Mining in NZ

The world needs minerals and mining.  Mining is vital to the way we live. Much of what we do every day depends on the extraction of minerals. That should be done responsibly in New Zealand and globally

Almost every aspect of our modern lives relies on minerals or mineral products, such as base metals, precious metals, coking coal, iron sands, aggregates, limestone and industrial minerals. These are all vital elements used for building and construction, vehicle manufacture and fuel, computers and other electronics, communications, healthcare and dentistry, food production, and energy production and transmission.

Minerals that are mined either here in New Zealand or overseas are so ubiquitous in our daily lives they almost become invisible.  So, the next time you’re using your mobile phone (and there are estimated to be seven billion mobile phones worldwide), consider this: Its raw materials include gold, magnesium compounds, europium, gallium arsenide, palladium, petroleum products and platinum – to name just a few.

Or, when you’re brushing your teeth, consider this: the abrasive particles in toothpaste are made from the likes of crushed aluminium ores, limestone, white sands, zeolites -  a class of minerals related to clays. These minerals are typically quarried from surface industrial mineral deposits.

Either New Zealand must import minerals, directly as raw material or embedded in pre-manufactured goods and products, or we must mine them ourselves. Consider cement and steel, which are necessary for building and maintaining roads, homes, schools and office buildings.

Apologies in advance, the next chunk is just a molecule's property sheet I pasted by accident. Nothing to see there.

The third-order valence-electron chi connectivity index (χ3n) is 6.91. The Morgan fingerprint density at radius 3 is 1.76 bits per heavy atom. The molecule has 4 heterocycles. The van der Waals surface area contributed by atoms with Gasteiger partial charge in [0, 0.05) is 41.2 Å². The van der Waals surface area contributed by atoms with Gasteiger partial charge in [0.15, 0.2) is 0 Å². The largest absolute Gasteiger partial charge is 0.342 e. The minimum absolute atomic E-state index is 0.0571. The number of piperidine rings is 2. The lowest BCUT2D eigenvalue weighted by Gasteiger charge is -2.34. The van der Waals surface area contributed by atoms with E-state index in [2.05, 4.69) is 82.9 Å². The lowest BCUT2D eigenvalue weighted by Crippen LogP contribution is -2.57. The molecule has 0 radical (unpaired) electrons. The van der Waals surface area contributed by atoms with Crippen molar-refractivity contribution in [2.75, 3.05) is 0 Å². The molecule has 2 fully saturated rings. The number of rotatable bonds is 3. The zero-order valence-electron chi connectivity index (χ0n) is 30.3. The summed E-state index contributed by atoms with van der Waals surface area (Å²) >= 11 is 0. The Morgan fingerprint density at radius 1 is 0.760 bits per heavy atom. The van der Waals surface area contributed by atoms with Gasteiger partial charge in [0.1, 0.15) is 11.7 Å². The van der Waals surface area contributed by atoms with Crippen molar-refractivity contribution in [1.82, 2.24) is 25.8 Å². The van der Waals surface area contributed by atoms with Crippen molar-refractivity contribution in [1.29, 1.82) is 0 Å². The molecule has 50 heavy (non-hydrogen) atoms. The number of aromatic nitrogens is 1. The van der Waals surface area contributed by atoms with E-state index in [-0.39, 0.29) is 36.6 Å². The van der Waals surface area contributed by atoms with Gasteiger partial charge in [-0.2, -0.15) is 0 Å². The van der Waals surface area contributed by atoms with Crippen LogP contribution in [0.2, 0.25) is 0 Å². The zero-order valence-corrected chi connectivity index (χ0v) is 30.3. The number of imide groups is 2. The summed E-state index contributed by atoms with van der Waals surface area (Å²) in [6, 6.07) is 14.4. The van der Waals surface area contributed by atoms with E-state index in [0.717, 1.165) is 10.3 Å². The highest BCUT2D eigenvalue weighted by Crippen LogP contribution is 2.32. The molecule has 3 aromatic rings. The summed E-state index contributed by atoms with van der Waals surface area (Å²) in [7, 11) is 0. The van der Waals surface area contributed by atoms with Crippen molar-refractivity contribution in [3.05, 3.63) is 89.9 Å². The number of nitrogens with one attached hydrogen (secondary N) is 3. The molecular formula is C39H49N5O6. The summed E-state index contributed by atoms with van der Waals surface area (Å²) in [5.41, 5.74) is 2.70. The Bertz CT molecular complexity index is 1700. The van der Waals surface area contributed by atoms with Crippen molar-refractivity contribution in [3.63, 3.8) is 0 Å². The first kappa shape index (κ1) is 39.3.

Gold, which is also mined in New Zealand, is used far more widely than in jewellery. It’s an essential component in many new technologies, including medical technology and mobile phones.

Mining is an integral part of New Zealand regional communities, and a major contributor to our economic prosperity. For instance, a 2017 Infometrics report showed productivity (the average economic value created by each worker) in the mining sector is $568,700 per FTE worker compared with $108,200 across the economy.  It is the number one ranked sector and at the other end of the spectrum is accommodation and food service with an average productivity of $31,000.

Nationally, mining generates around $1.0 billion export earnings a year. A 2017 study for OceanaGold found that 86 percent of revenue from their gold mining activities stays in the country as salaries, taxes, rates, royalties, levies and payments to suppliers and contractors.

Everyone Uses Minerals

Minerals are vital to the way we live – in homes, food production, transport and infrastructure, at work and play. The minerals we use in New Zealand must be either mined or recycled, in New Zealand or abroad.

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